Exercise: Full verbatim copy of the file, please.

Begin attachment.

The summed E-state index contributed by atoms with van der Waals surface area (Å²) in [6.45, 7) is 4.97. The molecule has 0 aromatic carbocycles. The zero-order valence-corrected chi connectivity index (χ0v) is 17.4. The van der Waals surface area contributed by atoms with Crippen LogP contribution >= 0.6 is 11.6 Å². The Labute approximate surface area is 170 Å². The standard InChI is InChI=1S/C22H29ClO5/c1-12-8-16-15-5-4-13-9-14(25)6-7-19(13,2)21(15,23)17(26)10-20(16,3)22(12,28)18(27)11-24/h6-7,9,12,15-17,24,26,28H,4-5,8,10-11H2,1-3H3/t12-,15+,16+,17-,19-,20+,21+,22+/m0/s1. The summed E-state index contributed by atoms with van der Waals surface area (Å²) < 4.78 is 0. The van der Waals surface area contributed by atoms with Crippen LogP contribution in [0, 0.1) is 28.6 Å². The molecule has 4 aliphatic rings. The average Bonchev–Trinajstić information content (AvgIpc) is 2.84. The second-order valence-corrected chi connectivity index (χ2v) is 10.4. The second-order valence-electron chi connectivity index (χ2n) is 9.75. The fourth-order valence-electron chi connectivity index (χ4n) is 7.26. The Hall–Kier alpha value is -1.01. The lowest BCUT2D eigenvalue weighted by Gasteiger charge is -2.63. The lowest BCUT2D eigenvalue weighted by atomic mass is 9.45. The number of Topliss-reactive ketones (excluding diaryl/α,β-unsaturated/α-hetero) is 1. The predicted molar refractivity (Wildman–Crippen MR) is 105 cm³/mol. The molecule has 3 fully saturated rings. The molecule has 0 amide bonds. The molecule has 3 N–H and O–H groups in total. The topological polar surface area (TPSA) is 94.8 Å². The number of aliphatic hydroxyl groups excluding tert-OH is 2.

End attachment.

The summed E-state index contributed by atoms with van der Waals surface area (Å²) in [6.45, 7) is 4.97. The molecule has 0 aromatic carbocycles. The zero-order valence-corrected chi connectivity index (χ0v) is 17.4. The van der Waals surface area contributed by atoms with Crippen LogP contribution >= 0.6 is 11.6 Å². The Labute approximate surface area is 170 Å². The standard InChI is InChI=1S/C22H29ClO5/c1-12-8-16-15-5-4-13-9-14(25)6-7-19(13,2)21(15,23)17(26)10-20(16,3)22(12,28)18(27)11-24/h6-7,9,12,15-17,24,26,28H,4-5,8,10-11H2,1-3H3/t12-,15+,16+,17-,19-,20+,21+,22+/m0/s1. The summed E-state index contributed by atoms with van der Waals surface area (Å²) < 4.78 is 0. The van der Waals surface area contributed by atoms with Crippen LogP contribution in [0, 0.1) is 28.6 Å². The molecule has 4 aliphatic rings. The average Bonchev–Trinajstić information content (AvgIpc) is 2.84. The second-order valence-corrected chi connectivity index (χ2v) is 10.4. The second-order valence-electron chi connectivity index (χ2n) is 9.75. The fourth-order valence-electron chi connectivity index (χ4n) is 7.26. The Hall–Kier alpha value is -1.01. The lowest BCUT2D eigenvalue weighted by Gasteiger charge is -2.63. The lowest BCUT2D eigenvalue weighted by atomic mass is 9.45. The number of Topliss-reactive ketones (excluding diaryl/α,β-unsaturated/α-hetero) is 1. The predicted molar refractivity (Wildman–Crippen MR) is 105 cm³/mol. The molecule has 3 fully saturated rings. The molecule has 0 amide bonds. The molecule has 3 N–H and O–H groups in total. The topological polar surface area (TPSA) is 94.8 Å². The number of aliphatic hydroxyl groups excluding tert-OH is 2.